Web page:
Monday, July 21, 2014

An Update From Guatemala

I am now beginning my second (and last) week of my Guatemalan experience.  Here are some of the most recent highlights:
1. It turns out that the elementary school I am teaching at is one of the two public schools in town (there are several private schools).  The school draws a portion of its population from an extremely impoverished area of town.  My visit overlapped with a church group who has made a multi-year concerted effort to address some of the needs of this population.  The good news is that I learned through the church group that efforts to move those students to a brand-new school were vetoed by parents who are happy with the quality of education that their children are receiving.  I agree based on the fact that first graders are able to fluently add and subtract multi digit numbers alone.

2. Since the elementary school lets out at 12:30, I volunteered my services to several of the local secondary schools.  All of these schools are private and cost between $25 and $40 a month.  Each class is only about 35 minutes as students take up to ten classes a day.  I had the privilege of sitting in on a communications class and was amazed that the students were able to deliver oral presentations (on famous Guatemalan figures, I think) sans notes or PowerPoint.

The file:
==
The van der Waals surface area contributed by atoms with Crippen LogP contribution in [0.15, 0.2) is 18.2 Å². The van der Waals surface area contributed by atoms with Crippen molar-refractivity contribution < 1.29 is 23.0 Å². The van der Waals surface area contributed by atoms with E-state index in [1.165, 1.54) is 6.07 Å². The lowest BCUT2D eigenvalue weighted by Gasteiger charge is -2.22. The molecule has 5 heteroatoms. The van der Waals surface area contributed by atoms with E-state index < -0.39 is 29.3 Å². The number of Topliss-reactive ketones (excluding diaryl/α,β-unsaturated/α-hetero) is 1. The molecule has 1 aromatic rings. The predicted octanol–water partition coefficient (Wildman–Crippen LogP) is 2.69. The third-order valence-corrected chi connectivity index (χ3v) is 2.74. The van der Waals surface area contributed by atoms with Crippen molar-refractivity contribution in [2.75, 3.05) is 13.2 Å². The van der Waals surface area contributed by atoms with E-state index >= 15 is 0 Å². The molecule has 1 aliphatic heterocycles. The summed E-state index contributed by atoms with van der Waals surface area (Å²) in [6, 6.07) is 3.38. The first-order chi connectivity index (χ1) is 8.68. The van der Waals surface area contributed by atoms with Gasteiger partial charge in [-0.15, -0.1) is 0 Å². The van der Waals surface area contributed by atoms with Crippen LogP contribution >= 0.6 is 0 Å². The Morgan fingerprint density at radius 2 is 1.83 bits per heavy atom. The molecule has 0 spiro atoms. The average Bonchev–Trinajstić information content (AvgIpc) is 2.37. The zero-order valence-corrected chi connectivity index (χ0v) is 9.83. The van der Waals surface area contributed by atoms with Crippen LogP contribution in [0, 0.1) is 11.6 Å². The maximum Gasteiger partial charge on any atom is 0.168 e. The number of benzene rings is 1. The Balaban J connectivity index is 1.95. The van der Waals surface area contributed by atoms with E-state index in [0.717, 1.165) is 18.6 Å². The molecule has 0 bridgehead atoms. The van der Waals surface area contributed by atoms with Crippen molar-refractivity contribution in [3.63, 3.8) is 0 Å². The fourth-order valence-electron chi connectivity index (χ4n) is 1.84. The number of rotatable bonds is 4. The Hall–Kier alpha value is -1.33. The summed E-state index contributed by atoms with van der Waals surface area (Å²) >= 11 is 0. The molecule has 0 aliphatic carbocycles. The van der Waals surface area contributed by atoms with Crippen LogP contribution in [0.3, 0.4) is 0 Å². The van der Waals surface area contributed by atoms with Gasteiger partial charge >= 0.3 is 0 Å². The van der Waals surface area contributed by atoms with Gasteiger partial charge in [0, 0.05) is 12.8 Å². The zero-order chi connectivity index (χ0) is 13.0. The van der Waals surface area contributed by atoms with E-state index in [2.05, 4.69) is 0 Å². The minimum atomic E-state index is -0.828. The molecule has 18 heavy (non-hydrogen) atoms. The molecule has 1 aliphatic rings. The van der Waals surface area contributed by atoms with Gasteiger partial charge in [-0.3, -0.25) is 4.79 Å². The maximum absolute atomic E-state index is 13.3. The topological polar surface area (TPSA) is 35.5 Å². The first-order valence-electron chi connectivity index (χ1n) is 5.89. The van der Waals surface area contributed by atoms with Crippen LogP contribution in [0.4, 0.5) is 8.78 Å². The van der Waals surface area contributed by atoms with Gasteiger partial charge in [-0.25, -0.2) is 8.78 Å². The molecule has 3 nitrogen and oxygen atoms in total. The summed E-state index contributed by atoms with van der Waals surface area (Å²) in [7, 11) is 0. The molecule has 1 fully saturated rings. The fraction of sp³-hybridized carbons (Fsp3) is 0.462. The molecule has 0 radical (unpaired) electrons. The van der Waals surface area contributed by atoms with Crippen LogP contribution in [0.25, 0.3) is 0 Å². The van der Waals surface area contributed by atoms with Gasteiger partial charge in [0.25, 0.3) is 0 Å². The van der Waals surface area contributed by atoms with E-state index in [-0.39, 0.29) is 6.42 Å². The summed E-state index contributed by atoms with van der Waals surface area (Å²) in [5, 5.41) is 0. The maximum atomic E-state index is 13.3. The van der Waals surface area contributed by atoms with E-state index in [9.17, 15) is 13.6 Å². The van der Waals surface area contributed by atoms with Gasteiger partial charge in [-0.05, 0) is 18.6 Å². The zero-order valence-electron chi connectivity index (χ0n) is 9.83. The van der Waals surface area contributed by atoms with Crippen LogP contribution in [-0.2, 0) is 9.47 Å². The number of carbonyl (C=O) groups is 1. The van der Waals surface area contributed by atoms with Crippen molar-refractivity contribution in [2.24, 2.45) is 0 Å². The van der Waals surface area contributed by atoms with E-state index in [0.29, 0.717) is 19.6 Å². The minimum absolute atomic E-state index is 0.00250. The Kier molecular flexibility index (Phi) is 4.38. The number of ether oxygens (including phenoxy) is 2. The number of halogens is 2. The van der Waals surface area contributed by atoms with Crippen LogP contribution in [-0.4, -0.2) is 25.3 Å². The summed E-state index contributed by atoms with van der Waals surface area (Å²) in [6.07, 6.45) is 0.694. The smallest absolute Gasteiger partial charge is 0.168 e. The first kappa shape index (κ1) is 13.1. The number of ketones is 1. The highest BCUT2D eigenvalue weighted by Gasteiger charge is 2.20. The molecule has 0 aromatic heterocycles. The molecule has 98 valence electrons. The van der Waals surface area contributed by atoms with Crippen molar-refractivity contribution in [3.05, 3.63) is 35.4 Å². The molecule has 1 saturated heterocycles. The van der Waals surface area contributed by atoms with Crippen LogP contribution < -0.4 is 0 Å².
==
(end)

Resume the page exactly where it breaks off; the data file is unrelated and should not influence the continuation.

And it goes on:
3. One of the local teachers that helped coordinate the trip teaches a class on Saturdays to the most promising students across the state of Chiquimula.  He asked the group to come in and help the students  practice their speaking skills.  Again I was impressed by the students, especially those who travel three hours each way to get there every Saturday ( the roads are in poor condition and it' s a very mountainous area, making travel difficult and time consuming).  Students that are selected for the program are on full scholarship, including transportation.  This program is part of the many efforts being made by churches, private foundations and the government to improve the quality of education in Guatemala.

4. Here's an interesting observation: students in public school do not wear uniforms, but teachers do (they wear a different color polo shirt each day of the week).  In private schools, teachers and students wear uniforms.

5. I had the opportunity to visit the Mayan Ruins in Copan, Honduras over the weekend.  I posted some pictures below.

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